The spelling and pronunciation of the names of Irish towns has been a source of much controversy over the years and Mr Ó Cuív said the development of the service was not without hitches.


'This can be a very emotional and difficult subject and the public will come to you and say 'we think we're right', so we sent them the research we have . . . but some people just don't accept our response.'


Mr Ó Cuív said, for instance, some people call Knock, Co Mayo, An Cnoc, but locals call it Cnoc Mhuire, which, he understood, came from a priest in the last century. He said he let Cnoc Mhuire stand on the basis that An Cnoc could cause confusion as other places carry the same name. 'It was a hard call, these things are not black and white, but I felt this had come into the language and you have to allow change over time, and of course you know the most famous one of all and I'm not going to mention it,' he said.


Work on the site, developed by Fiontar, Dublin City University's Irish teaching and research unit, on behalf of the Placenames Branch of the Department of Gaeltacht Affairs, is continuing.

Monday, 29 September 2008

Irish language Playschools Increase

Irish is child's play

Twenty years ago, the Irish language was not cool. If a student left secondary school with any more than a cupla focail, they were doing well. Unless they needed Irish for a career in politics, with the Gardaí, or perhaps teaching, many people did not see the point in learning a language that was used only sporadically.Fast forward to today and much has changed. Irish has slowly become trendy.

TG4 is popular with adults for shows like Ros Na Run and children for shows like Dora The Explorer. Comedian Des Bishop's In The Name Of The Fada documentary further helped to reinvent Irish. As a nation, we are interested in our language again and demand for it is on the up. Not only are gaelscoil-leanna becoming the popular choice for parents when picking schools for their children, naíonraí (Irish playschools) are also increasing in popularity.

Until recently, many people did not even know what a naíonra was - it is, in fact, a playgroup for pre-school children who come together daily, usually for between two and four hours, under the guidance and supervision of a naíonra leader. Its defining characteristic is that it is run solely through the medium of Irish.

The staff structure the environment to ensure that all facets of the child's holistic development is catered for, while also giving the child the opportunity to acquire Irish naturally through the medium of play, which is this particular age group's chief method of learning.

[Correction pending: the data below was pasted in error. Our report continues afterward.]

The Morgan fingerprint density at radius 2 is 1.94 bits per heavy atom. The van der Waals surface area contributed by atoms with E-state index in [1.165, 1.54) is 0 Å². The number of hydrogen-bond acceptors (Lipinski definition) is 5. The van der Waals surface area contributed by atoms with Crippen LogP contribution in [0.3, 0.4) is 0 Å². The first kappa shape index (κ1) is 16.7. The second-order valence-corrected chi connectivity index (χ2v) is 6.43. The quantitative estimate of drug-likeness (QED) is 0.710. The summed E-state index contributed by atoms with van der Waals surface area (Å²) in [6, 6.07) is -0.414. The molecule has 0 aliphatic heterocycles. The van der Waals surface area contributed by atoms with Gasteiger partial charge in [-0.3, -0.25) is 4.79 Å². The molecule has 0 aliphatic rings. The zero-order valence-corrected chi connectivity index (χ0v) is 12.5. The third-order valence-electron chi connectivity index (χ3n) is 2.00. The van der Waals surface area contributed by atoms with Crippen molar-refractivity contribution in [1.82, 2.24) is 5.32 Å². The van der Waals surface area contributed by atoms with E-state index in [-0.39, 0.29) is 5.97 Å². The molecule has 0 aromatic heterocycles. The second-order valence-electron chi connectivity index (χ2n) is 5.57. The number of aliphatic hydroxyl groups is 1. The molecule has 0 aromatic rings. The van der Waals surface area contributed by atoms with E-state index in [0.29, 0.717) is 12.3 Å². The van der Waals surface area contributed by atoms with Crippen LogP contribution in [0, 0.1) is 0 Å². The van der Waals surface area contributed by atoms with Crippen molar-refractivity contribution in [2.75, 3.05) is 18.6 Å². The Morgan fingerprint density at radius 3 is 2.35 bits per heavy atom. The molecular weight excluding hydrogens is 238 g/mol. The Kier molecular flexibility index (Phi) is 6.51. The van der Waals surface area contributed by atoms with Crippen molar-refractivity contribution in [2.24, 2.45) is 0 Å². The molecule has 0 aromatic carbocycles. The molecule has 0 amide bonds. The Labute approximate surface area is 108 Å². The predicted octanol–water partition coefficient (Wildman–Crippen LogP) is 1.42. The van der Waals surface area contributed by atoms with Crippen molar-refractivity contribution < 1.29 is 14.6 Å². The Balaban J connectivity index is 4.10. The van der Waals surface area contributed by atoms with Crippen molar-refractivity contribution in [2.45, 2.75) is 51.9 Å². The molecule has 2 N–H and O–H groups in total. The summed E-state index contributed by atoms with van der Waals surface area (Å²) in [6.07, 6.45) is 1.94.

Cliona Frost, principal officer of Forbairt Naíonraí Teoranta, an organisation which supports the promotion of education and care services in Irish for children from birth, particularly through naíonraí, says the demand for Irish has been steadily on the rise since the organisation was founded in 1978. Back then, there were a total of 12 naíonraí nationwide, whereas today, there are 221. Cliona reckons one of the main reasons we are embracing Irish with gusto again and exposing our children to it at a young age is that we are aware of other nationalities living among us who have strong cultures and languages.

Joanne Uí Chuana recently opened the naíonra Cead Ceimeanna (First Steps) in Bettystown, Co Meath, as she felt that there was a general lack of Irish-language facilities available for pre-schoolers in her local area. 'I have been working closely with Forbairt Naíonraí Teoranta regarding the set-up of the naíonra. 'They gave me practical advice and a small grant to help me purchase books and CDs,' she says.

Joanne admits to being excited about the adventure ahead: 'My dream is that this house will not only be a much-loved naíonra for the children who come here but that it will also become a little haven for all things Irish.'The benefits for children attending a naíonra include language acquisition, excellent reasoning skills and cultural awareness. 'The children will learn about Irish music and dancing and we will celebrate Irish festivals, such as St Brigid's Day and St Patrick's Day,' Joanne says.

Although she will speak Irish exclusively to the children she says they will mostly be learning through play and, at their age, will pick it up easily. 'I will use body language to help explain what I am saying but if a child becomes upset and I need to communicate with them in English then of course I will,' she adds.

The children will be learning Irish every day so some parents may lag behind, but Joanne has a plan for them. 'We will help parents who are a bit rusty by offering lessons. Soon we will introduce other Irish activities too, such as speech and drama and after-school Irish classes.' For the time being, though, Joanne is content to start with a morning and afternoon class daily, each with six pre-schoolers. Although she expects this to increase soon, as there is currently a very long waiting list. 'I aim to have two morning and two afternoon classes soon. I was shocked but delighted at the high level of interest."Joanne is also looking forward to diversity, with children of various nationalities attending.